Strong opinions, weakly held

Tag: work

Yes, you should do what you love

When I mentioned seeking out people who are intrinsically motivated to work with a few weeks ago, my friend Jason commented with a link to Miya Tokumitsu’s essay In the Name of Love in Jacobin magazine. It has since been picked up by Slate. Here’s her take on “Do What You Love”:

By keeping us focused on ourselves and our individual happiness, DWYL distracts us from the working conditions of others while validating our own choices and relieving us from obligations to all who labor, whether or not they love it. It is the secret handshake of the privileged and a worldview that disguises its elitism as noble self-betterment. According to this way of thinking, labor is not something one does for compensation, but an act of self-love. If profit doesn’t happen to follow, it is because the worker’s passion and determination were insufficient. Its real achievement is making workers believe their labor serves the self and not the marketplace.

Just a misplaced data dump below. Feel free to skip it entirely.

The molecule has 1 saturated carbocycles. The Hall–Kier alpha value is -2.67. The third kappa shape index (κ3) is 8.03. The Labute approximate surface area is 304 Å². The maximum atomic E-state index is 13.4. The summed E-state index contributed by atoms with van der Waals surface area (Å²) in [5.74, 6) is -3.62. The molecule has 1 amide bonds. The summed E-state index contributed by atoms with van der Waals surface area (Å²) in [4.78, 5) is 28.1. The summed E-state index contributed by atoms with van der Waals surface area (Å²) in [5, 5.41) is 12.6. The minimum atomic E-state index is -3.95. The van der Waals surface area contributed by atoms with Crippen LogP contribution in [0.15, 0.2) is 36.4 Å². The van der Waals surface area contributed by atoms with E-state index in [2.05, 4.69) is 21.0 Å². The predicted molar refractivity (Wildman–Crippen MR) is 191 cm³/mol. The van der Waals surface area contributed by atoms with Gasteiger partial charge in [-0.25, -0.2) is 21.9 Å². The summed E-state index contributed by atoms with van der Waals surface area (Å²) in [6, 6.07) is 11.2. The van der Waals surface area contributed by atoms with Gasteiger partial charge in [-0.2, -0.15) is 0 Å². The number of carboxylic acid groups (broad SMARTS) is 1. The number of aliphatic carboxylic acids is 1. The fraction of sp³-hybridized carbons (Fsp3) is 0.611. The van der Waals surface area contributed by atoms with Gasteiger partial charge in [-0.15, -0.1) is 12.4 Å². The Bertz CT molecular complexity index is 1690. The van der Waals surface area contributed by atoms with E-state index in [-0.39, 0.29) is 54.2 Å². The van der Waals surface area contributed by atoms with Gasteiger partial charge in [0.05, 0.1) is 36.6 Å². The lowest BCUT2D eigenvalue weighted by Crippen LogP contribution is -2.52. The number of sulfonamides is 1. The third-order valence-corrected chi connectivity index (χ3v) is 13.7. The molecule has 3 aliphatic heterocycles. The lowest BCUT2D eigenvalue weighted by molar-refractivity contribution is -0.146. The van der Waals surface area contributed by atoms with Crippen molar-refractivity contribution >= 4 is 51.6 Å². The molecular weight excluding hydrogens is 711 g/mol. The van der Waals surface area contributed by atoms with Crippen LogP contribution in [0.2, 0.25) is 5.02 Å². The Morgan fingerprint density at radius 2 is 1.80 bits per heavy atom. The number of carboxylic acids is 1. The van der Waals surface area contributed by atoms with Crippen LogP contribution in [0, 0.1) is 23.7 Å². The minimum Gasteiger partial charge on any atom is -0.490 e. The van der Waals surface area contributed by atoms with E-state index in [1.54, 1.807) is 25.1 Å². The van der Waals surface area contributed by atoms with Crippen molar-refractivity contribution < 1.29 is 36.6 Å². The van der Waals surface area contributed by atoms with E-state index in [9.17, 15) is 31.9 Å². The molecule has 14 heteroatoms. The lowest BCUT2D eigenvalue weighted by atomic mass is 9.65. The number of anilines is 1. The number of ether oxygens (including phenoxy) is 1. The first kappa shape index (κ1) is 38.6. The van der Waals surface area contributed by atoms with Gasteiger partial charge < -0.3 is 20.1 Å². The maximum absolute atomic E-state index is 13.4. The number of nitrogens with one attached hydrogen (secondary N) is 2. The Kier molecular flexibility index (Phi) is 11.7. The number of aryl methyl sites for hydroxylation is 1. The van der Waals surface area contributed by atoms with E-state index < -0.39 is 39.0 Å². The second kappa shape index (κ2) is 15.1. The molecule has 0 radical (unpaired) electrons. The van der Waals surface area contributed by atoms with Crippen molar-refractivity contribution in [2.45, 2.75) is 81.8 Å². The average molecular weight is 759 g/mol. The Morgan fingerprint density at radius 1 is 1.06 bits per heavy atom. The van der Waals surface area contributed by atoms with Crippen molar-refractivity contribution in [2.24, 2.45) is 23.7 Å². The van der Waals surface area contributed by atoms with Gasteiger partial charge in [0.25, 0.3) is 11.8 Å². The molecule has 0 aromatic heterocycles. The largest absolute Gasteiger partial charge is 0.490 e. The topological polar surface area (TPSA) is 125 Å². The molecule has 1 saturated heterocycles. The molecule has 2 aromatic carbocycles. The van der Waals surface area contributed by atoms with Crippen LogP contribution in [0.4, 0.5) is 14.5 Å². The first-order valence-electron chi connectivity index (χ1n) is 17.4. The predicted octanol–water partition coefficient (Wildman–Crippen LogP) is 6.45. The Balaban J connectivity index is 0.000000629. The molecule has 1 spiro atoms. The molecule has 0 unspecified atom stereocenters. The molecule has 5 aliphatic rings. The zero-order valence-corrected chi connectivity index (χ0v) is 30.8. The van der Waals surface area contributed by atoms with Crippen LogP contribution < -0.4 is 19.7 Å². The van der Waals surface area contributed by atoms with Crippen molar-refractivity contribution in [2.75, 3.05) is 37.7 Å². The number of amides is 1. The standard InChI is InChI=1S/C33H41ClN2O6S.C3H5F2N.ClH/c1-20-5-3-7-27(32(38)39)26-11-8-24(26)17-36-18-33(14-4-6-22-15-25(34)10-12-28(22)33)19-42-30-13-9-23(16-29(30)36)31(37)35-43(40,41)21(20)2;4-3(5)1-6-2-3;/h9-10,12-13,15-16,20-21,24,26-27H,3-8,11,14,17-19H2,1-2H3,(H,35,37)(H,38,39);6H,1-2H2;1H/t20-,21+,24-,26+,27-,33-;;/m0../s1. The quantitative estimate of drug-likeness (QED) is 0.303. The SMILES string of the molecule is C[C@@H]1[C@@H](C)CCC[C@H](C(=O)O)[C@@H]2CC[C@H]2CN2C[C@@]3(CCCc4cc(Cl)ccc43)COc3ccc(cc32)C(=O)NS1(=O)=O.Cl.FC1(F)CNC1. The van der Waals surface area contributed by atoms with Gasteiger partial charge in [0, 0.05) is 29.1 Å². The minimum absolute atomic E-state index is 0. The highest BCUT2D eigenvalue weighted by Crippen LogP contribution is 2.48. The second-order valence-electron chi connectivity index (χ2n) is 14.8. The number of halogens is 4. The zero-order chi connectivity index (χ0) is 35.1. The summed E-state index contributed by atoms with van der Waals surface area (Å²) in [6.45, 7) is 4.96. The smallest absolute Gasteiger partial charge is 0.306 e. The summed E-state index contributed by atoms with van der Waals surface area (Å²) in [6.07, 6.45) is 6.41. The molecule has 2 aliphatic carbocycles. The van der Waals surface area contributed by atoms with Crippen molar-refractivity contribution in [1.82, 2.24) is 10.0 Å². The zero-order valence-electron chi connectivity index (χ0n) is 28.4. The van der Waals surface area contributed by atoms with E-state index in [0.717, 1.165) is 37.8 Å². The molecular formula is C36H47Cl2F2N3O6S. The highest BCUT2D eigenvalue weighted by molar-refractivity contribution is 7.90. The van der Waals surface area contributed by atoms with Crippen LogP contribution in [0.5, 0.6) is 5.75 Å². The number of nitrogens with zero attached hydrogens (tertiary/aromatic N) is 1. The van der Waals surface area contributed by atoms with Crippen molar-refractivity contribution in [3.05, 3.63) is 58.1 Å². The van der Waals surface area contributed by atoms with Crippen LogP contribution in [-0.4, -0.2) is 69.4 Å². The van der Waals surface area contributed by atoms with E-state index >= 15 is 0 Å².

I agree that DWYL is not a valid policy prescription. If we could magically sort everyone so that they could earn a living wage pursuing the activity that they love most, we would not have a functioning society, much less a functioning economy. So we have to accept the reality that for many people, perhaps the large majority of people, a job is just a job.

Given that, we need labor policy that does not assume that work is its own reward. Work week regulations, paid vacations, parental leave, and other policies are all intended to provide respite to workers from exploitative employers. Minimum wage laws put some floor on how much you must pay workers, regardless of how much they love their jobs.